The subject of this sketch was born September 19, 1847, on the farm where he now resides. After receiving his primary education in the public schools of Marshall county, he entered Lombard university of Galesburg, Illinois, where he finished his course. From the time he was fourteen years old he handled and traded in stock, and was always successful in that line. After leaving college, he traveled for a year, and subsequently, in 1870, married Miss Fannie M. THORP, a native of Ohio, and daughter of James and Margaret Jane (VANCE) THORP, the former a native of New York, and the latter of Virginia. They were married, however, in Erie county, Ohio, and in 1857 came to Marshall county, Illinois, making their permanent home at Henry, where both subsequently died. They were the parents of seven children, of whom four grew to maturity – James, who married Jane IRWIN, now lives in Jewell county, Kansas; John, who married Elizabeth KLEGG, now resides on a large farm in Livingston county, Illinois; William, who married Margaret FORD, now resides in Peoria, Illinois, and Fannie M. is now Mrs. FORBES.

Mrs. FORBES, who was born March 31, 1851, in Eerie county, Ohio, received her education in the public schools of Henry, Illinois. After her marriage with Mr. FORBES, they settled upon the home place of her husband. But one child came to bless their union – Rankin Caleb, who was born January 4, 1882. For the past fourteen years Mr. FORBES has been engaged in raising thoroughbred stock, especially Shorthorn cattle. At the present time he has a large herd upon his place, comprising upwards of a hundred head and he has made many sales in Chicago and elsewhere. Of his farm of seven hundred acres the greater part of it is used for grazing purposes.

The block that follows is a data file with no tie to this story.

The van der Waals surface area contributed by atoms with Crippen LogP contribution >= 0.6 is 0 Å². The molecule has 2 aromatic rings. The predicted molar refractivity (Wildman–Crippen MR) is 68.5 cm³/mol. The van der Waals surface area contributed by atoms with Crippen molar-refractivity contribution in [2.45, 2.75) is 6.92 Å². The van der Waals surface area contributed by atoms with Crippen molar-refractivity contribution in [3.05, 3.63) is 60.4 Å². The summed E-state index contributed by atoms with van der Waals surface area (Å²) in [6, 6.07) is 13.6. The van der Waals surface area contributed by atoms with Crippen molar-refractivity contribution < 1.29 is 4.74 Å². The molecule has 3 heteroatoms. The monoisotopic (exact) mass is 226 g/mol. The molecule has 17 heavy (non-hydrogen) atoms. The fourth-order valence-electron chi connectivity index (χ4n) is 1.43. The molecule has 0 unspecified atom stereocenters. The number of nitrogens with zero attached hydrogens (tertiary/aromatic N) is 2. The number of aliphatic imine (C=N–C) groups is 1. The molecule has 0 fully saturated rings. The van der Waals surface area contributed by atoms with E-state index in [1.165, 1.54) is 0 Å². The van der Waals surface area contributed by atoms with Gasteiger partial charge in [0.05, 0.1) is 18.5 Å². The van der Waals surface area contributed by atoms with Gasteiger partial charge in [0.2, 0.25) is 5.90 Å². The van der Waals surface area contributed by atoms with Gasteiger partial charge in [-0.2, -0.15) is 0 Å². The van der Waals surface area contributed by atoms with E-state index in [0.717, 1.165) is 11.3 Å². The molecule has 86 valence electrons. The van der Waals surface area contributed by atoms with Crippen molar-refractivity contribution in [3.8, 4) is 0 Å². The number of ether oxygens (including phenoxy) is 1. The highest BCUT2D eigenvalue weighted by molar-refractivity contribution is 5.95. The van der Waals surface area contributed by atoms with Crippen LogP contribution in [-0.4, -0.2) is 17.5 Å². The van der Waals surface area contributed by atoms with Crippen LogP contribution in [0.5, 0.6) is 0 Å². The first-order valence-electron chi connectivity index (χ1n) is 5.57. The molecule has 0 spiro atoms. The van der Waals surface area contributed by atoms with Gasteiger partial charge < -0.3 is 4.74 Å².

Politically, Mr. FORBES is a democrat, and for years has taken an active part in political affairs in his township and county. He has been road commissioner, assessor and supervisor, serving in the latter office for three years. He has been urged by his friends time and again to make the run as a member of the general assembly, and also for the state senate, but has invariably declined the honor. For some years he has been in partnership with his brother Caleb in the stock business, in which line they have met with the best success. They are both business men of acknowledged ability and thoroughly understand the business in which they are engaged. Few men have the confidence of their fellow-citizens in a greater degree than the FORBES brothers. A daughter of Caleb FORBES, Miss Mabel, is a young lady of great natural ability as an elocutionist, and her rendering of “The Two Portraits” is rarely excelled.

The home of Mr. and Mrs. FORBES is an ideal one, both being highly educated and yet keep up their reading in the standard and current literature of the day.

Extracted March 2011 by Norma Hass from The Biographical Record of Bureau, Marshall and Putnam Counties, Illinois, 1896.